Cajun Mardi Gras: A History of Chasing Chickens and Making Gumbo

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Everyone knows about Louisiana Mardi Gras and its glitz, glam, parades and masquerades. But in Cajun Country, Mardi Gras goes down with a wholly different flourish, one that turns communities into stage shows of wild revelry. Called Courir de Mardi Gras in the rural parishes, you’ll find masked runners and horsemen bedecked in colorful, tattered clothing, cavorting through the countryside on a begging quest for gumbo ingredients. It’s an outrageous celebration—derived from the French medieval Festival of Begging—on the eve of Lenten season’s fasting. In exchange for neighborly generosity, the revelers sing, dance, act a fool, chase chickens and unite the community with an abundance of mirth that reverberates year-round. Join author Dixie Poché and take part in the wild spectacle and otherworldly whimsy of Courir de Mardi Gras.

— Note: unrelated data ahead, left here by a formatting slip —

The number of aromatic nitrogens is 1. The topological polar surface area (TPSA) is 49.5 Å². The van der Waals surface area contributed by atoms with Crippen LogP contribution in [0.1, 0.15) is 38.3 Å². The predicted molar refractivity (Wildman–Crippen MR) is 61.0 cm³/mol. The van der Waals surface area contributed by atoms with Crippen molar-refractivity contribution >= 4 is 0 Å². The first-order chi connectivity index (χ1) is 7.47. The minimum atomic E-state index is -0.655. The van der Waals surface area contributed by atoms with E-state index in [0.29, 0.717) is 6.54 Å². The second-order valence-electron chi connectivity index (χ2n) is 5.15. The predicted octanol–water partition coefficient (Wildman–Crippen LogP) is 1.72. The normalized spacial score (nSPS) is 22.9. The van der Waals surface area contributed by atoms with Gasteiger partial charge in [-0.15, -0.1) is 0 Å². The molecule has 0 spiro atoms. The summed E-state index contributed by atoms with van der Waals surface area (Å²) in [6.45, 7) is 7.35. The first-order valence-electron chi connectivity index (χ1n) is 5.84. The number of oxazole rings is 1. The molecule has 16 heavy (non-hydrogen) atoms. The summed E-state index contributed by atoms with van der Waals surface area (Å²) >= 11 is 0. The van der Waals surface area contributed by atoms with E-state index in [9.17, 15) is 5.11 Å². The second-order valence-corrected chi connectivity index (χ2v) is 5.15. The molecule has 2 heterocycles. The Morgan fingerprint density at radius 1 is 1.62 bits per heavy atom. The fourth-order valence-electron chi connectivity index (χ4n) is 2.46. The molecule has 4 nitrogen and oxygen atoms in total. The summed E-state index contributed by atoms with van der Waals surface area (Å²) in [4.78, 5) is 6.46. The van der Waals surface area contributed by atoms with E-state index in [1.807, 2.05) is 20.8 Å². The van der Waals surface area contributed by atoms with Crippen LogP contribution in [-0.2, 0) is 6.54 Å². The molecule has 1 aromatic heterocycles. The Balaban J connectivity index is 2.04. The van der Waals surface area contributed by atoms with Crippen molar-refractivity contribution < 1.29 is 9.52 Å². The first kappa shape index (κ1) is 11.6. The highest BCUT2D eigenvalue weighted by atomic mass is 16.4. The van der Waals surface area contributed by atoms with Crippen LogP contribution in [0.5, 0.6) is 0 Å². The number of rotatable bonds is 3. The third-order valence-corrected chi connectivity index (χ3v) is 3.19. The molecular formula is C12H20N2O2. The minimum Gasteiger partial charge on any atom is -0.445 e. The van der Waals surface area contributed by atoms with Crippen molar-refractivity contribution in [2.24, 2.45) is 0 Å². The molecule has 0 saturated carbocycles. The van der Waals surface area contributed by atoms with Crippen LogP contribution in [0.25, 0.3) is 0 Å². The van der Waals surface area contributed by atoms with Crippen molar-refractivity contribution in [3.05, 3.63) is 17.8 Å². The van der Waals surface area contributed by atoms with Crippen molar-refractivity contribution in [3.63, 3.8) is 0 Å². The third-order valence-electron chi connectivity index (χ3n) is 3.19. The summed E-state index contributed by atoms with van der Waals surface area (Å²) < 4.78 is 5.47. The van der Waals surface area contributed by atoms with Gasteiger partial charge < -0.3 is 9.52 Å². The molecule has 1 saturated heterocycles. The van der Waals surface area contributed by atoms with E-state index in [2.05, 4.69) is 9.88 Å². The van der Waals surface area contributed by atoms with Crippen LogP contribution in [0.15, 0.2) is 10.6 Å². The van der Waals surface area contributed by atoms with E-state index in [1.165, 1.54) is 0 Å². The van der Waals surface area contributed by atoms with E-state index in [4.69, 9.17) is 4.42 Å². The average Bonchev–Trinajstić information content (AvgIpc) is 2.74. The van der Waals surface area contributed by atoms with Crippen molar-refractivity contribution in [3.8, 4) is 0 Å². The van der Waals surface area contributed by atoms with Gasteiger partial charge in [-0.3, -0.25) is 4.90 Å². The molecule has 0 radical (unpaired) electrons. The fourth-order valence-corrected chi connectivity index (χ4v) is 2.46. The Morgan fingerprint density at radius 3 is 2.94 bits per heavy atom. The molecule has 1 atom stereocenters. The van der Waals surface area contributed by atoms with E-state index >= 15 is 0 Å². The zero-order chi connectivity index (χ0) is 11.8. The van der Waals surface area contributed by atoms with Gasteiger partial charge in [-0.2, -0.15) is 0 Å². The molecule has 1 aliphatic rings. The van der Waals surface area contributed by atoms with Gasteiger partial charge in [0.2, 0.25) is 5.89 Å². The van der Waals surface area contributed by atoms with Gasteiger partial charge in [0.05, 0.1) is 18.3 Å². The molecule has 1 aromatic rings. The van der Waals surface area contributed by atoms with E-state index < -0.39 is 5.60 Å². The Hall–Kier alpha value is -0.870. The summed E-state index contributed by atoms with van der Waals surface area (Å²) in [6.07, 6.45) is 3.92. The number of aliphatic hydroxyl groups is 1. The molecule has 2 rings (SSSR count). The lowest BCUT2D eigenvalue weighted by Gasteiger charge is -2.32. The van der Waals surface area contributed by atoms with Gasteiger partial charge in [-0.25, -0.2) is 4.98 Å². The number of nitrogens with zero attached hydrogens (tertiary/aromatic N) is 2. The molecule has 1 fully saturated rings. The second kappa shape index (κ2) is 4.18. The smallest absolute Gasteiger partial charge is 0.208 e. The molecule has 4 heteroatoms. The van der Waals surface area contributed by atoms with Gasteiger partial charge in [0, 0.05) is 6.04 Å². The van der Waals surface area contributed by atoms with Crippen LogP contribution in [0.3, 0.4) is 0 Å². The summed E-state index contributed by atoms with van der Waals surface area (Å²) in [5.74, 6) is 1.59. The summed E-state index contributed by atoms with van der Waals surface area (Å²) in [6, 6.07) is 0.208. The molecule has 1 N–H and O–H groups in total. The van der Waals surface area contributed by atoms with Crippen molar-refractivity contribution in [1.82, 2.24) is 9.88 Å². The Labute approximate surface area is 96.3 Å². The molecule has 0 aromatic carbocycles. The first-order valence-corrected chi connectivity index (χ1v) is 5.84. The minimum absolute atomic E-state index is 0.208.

ISBN: 9781467150385
Format: Paperback
Publisher: The History Press
State: Louisiana
Images: 69
Pages: 160
Dimensions: 6 (w) x 9 (h)
Dixie Poché is a graduate of the University of Louisiana–Lafayette in journalism. She is a travel and corporate writer in Lafayette and author of three books about the Cajun culture: Classic Eateries of Cajun Country, Louisiana Sweets and The Cajun Pig, all published by American Palate, a division of The History Press. She enjoys doing research at the lunch counter and discovering Louisiana’s hidden gems. She spends time with lots of Cajun cousins hanging out on the front porch.
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